Lama Alsafi: 11:06
Can you give us an example of one of these kinds of policy recommendations, climate financing or otherwise?
Dominique Souris: 11:10
So one example is the, the idea of creating new financial mechanisms that are youth focused and youth led another one would be creating a youth based analysis that could compliment, for example, gender based analysis, to really focus on the obligations and considerations of finance deployment on youth. So that would be like a policy tool that came out of, of our work on this topic, other ideas were a UN back secretariat to help youth led initiative, access tools and resources to learn more about financing and to build their own financial literacy at the organizational level so that they are able to access bigger funds. A lot of different ideas came out of it.
Lama Alsafi: 11:51
How can someone who's listening home right now or in their car? How can they take action? How can they participate in the fight against climate change?
Dominique Souris: 11:58
Such a great question. I think in a time of COVID-19 it could be really daunting to think very far ahead, but it's really important. It's important to think about our role in fighting climate change. It's worth mentioning that the temporary drop in admissions due to COVID through this pause that we're on right now is not something to celebrate, but instead it's a moment for us to use this time to reimagine our relationship to earth, to food, to each other, and to start thinking about what we can do as individuals at home. So, I mean, that includes, of course, eating local, reducing your meat consumption, but also what we can do as individuals beyond the home. Some things I would highlight is look to support and financially support youth led and community work focused on climate action, use your voice and demand, climate action to your representatives in government, especially as, as the health crisis lessons and we'll work on the recovery, you know, it's really important for us to demand and to ensure that COVID recovery happens with a climate lens to it. You know, I think that underscores that, that larger, important role for us all during elections to vote and really to youth climate in mind and making sure that those who we vote in have legit climate plans.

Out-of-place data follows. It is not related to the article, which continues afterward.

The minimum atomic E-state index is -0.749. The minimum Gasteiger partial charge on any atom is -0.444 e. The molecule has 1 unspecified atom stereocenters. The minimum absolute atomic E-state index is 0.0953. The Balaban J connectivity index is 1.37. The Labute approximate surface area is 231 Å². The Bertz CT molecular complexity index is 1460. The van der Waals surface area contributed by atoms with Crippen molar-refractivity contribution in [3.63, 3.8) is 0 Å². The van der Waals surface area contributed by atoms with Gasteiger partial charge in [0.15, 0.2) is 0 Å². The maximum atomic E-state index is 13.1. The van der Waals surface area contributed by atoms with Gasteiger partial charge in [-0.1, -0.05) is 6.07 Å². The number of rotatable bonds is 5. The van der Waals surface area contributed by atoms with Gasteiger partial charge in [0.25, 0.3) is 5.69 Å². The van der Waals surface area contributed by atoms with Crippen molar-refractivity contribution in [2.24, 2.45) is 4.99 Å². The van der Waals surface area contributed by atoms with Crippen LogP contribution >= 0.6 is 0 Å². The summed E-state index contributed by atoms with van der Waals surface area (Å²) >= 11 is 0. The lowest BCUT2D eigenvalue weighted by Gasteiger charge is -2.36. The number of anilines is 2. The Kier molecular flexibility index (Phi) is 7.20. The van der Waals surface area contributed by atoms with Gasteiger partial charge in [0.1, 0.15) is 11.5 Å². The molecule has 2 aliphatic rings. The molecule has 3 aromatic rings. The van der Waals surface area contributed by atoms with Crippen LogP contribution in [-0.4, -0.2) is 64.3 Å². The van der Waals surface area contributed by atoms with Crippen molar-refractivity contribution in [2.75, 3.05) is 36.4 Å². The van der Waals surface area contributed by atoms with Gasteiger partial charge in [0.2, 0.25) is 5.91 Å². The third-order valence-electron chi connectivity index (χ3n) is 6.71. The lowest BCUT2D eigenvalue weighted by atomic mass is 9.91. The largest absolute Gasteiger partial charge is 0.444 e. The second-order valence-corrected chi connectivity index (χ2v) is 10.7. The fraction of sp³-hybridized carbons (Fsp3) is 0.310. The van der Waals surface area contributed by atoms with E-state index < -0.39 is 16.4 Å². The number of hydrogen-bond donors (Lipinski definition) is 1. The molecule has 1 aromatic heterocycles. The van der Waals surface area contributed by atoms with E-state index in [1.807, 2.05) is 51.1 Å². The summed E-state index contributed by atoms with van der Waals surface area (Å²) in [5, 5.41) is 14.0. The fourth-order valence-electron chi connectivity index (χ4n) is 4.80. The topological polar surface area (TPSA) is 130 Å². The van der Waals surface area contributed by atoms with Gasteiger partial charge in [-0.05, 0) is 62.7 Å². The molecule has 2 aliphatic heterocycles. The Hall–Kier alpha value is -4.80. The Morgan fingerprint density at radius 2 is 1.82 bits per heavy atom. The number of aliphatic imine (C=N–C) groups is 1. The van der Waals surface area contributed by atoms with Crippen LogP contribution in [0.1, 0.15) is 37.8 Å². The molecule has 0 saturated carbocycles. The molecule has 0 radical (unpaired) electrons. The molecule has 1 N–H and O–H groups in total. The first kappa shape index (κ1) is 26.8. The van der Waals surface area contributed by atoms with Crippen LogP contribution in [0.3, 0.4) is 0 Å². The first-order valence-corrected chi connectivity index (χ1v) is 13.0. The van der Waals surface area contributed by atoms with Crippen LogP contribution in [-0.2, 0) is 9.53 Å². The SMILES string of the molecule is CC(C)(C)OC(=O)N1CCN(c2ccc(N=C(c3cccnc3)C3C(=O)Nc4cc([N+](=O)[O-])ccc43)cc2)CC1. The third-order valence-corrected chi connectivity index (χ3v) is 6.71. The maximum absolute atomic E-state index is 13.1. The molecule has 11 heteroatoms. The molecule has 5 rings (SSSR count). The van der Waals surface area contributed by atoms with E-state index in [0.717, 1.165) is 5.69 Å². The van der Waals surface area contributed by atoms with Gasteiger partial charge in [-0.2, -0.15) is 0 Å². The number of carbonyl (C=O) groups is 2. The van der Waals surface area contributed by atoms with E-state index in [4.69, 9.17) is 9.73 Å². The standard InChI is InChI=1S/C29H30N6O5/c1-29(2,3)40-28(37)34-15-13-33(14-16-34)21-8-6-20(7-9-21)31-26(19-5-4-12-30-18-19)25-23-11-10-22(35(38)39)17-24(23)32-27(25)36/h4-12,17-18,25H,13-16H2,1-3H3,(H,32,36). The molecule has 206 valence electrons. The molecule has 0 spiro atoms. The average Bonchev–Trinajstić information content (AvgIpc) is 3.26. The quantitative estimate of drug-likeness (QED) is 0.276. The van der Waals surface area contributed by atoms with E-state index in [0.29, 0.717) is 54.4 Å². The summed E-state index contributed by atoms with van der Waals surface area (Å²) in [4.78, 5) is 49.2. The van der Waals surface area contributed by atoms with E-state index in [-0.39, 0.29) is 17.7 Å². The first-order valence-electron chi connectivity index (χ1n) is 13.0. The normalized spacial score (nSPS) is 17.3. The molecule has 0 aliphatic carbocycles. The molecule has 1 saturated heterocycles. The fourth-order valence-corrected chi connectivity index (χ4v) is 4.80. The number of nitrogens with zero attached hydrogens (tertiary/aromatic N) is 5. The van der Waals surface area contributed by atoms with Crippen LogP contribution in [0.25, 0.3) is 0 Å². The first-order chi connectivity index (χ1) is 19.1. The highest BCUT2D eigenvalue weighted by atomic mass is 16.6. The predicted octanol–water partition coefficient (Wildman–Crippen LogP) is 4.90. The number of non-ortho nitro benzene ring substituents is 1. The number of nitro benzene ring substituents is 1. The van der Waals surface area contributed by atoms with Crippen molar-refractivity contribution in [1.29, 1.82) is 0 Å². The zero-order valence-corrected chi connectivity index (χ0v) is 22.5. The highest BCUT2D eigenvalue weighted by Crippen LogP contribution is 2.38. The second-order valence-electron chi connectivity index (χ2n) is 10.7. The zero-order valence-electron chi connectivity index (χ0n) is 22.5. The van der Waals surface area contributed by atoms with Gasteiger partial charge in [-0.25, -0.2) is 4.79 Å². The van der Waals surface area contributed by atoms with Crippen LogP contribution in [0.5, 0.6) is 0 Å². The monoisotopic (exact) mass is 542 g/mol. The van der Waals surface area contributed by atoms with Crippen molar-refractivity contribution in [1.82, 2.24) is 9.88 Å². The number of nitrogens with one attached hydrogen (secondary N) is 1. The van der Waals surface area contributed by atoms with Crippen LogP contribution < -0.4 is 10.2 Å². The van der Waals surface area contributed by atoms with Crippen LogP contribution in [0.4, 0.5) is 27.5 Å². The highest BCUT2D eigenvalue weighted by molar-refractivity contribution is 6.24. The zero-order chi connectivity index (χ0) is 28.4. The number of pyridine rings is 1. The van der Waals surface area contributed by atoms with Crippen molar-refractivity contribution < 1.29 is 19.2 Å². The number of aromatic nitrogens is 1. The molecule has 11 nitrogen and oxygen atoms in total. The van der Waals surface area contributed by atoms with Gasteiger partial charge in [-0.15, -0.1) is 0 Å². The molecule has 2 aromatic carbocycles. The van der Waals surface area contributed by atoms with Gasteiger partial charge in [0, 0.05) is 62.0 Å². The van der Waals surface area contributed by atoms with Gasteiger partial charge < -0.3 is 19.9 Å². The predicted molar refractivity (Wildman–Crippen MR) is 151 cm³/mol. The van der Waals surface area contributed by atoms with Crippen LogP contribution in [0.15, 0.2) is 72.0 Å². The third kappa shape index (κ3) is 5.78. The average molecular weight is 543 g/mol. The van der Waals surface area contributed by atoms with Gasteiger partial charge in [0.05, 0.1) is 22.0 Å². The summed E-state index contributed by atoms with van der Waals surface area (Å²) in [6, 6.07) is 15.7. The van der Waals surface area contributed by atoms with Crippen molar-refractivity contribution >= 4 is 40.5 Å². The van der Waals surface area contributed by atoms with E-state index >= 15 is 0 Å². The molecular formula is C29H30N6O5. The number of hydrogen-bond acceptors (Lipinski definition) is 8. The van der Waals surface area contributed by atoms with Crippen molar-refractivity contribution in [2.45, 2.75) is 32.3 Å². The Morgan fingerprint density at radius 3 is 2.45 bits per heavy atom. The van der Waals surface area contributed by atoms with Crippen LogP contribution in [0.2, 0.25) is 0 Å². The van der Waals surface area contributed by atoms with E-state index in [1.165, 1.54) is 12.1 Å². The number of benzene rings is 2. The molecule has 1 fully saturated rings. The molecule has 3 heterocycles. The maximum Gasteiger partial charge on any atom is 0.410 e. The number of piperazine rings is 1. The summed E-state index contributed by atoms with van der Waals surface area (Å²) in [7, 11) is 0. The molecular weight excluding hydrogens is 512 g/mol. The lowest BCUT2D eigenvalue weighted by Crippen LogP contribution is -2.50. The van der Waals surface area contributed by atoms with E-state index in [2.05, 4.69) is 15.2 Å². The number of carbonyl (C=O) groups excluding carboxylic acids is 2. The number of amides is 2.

Ana González Guerrero: 13:13
And maybe I'll add for any, as we lovingly call youth talk listeners to recognize and use your access to, to support youth led efforts. Um, kind of looping back to what we said earlier, really bringing young people as allies and partners and solutions and the decisionmaking and really listening to our voices right now, um, as within your capabilities and access in whatever work that you're doing.
Lama Alsafi: 13:44
Well, thank you so much Dominique and Ana, for taking the time to speak with us today.
Ana González Guerrero: 13:48
Dominique Souris: 13:49
Thanks for having us.
Lama Alsafi: 13:50
Thank you and thank you to all of our listeners for tuning in. Stay tuned to our most recent episode of 15 Minutes to Change the World on Spotify and iTunes.